The Futility of Austerity: Lessons for Saskatchewan

January 1, 1970

2-minute read

It is now abundantly clear - if it wasn't already -  that the Saskatchewan government's "transformational change" agenda is in reality a not-so-subtle euphemism for province-wide austerity in response to the current economic downturn. Recently announced spending cuts in health ($63.9 million), education ($8.7 million) and social services ($9.2 million), coupled with the programming and funding cuts from the previous budget is clear evidence that the government's plan for the economy is to "cut its way to growth."

The problem with this plan is that is exactly the worse possible course of action to take while the province is mired in economic stagnation.

As a late-comer to economic downturn, Saskatchewan at least has the advantage of being able to assess the efficacy of policy responses by those who have gone before us as national and state-level governments across North America and Europe have sought to effectively respond to the economic downturn inaugurated by the 2008 financial crisis. What this wealth of examples clearly demonstrates is that austerity measures undertaken during an economic downturn have the perverse effect of prolonging economic stagnation, increasing unemployment, exacerbating deficits and hindering economic recovery.

The United States offers a useful economic laboratory to assess the efficacy of austerity measures during an economic slump. Since the start of the Great Recession, twenty U.S. states adopted varying degrees of public spending reductions as the best means to address the downturn, while thirty states adopted varying degrees of expanded public spending. Surveying the results of these divergent responses to the economic recession in the United States, we see that states that adopted an expansionary fiscal policy were able to pull themselves out of recession sooner, while experiencing less of the negative economic impacts of the recession.

As Figure 2 illustrates, states that adopted an expansionary fiscal policy experienced less unemployment, higher private sector employment growth and significant growth to GDP in comparison to those states that adopted wide-spread spending cuts. Indeed, the greatest divergence between states was in economic growth. Expanding states accelerated well ahead of their prerecession growth rates while cutting states languished with growth much slower than before the recession. At the worst of the recession in 2009, GDP growth in expenditure-expanding states was on average 2.4 percentage points below the prerecession pace of growth. Expenditure-cutting states fell much deeper into the recession hole, with their GDP growth rates on average falling 4.6 percentage points below their prerecession level.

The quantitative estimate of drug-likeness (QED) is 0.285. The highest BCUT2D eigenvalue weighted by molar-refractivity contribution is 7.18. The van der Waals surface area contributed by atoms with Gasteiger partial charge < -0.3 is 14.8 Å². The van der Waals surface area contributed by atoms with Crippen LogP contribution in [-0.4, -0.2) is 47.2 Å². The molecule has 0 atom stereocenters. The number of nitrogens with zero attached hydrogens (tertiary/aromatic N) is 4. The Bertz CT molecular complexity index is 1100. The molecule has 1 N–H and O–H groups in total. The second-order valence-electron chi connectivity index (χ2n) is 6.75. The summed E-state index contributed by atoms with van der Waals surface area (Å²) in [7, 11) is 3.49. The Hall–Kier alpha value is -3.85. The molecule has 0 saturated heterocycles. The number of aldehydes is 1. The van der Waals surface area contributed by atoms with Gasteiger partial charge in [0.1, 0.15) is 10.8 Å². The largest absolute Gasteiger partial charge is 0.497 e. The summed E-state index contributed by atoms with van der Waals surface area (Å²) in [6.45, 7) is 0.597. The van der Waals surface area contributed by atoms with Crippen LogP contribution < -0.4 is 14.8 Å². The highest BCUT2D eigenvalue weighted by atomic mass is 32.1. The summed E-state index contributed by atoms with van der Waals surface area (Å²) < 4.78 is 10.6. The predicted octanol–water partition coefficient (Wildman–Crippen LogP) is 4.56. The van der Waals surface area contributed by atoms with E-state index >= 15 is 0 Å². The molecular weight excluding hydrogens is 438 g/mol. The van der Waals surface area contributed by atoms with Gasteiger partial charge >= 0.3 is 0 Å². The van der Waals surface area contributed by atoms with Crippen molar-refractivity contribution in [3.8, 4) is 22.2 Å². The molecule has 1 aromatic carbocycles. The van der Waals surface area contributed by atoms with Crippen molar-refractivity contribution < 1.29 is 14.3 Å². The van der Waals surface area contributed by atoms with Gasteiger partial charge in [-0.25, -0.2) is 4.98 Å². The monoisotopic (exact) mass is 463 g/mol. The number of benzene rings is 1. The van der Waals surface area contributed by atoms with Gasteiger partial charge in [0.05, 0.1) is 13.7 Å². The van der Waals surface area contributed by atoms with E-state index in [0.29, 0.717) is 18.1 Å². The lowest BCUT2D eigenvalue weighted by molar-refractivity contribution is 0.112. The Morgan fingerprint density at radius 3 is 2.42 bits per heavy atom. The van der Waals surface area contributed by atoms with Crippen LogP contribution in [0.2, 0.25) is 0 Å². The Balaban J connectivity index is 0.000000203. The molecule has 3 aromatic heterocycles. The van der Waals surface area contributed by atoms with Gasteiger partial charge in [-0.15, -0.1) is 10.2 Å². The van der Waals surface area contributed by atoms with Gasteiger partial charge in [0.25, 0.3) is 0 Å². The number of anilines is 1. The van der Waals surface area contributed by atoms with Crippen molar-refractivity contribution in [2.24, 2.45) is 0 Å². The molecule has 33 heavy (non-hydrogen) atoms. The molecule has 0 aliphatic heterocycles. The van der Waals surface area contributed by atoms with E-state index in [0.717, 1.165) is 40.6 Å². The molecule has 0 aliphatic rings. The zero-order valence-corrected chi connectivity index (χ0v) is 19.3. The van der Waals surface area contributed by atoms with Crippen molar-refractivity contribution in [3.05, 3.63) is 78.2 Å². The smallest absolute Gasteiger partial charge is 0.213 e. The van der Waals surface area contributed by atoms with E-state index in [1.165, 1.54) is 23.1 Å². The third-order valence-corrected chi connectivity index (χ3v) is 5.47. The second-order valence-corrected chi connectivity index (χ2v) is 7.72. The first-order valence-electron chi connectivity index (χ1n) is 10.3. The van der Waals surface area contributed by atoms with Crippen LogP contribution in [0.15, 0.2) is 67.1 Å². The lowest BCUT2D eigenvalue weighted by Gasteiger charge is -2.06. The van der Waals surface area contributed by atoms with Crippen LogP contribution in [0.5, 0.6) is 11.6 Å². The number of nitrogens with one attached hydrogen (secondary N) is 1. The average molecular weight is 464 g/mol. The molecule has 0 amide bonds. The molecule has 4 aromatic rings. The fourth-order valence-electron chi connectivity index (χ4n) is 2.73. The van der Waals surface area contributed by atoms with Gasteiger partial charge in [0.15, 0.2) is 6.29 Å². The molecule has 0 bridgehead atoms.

state_cuts_vs_spendingstate_cuts_vs_spending

state_cuts_vs_spending

The negative experience of these states that adopted austerity should not come as a surprise. Despite the prevailing economic orthodoxy that austerity measures can restore growth during an economic downturn, actual empirical evidence of this occurring is in very short supply. Even the International Monetary Fund (IMF) – once a champion of fiscal austerity – has been forced to admit this. Assessing 30 years of evidence, the IMF unequivocally concludes: “In economists’ jargon, fiscal consolidations [austerity] are contractionary, not expansionary. This conclusion reverses earlier suggestions in the literature that cutting the budget deficit can spur growth in the short term.”

Moreover, the IMF demonstrates that adoption of austerity measures during an economic downturn is “likely to lower incomes—hitting wage-earners more than others—and raise unemployment, particularly long-term unemployment.”[2] Such effects will have the consequence of exacerbating deficits as falling incomes diminish government tax receipts while growing unemployment puts fiscal pressure on social supports like employment insurance, social assistance, re-training allowances, etc. Thus, attempts to cut spending to tame deficits may have the perverse effect of increasing existing deficits, as prolonged economic stagnation taxes both government revenues and social spending. In light of this, the IMF advises governments to consider delaying deficit-fighting measures until a more robust economic recovery is evident.

[1] Laurence Ball, Daniel Leigh, and Prakash Loungani (2011). “Painful Medicine.” Finance and Development, September 2011, Vol. 48, No. 3. Available at: http://www.imf.org/external/pubs/ft/fandd/2011/09/ball.htm

[2] Ibid.

Topics addressed in this article

Share this page

Show your support

Since the beginning of the pandemic, our writers and researchers have provided groundbreaking commentary and analysis that has shaped Canada's response to COVID-19. We've fought for better supports for workers affected by pandemic closures, safer working conditions on the frontline, and more. With the launch of the new Monitor site, we're working harder than ever to share even more progressive news, views and ideas for Canada's road to recovery. Help us grow.

Support the Monitor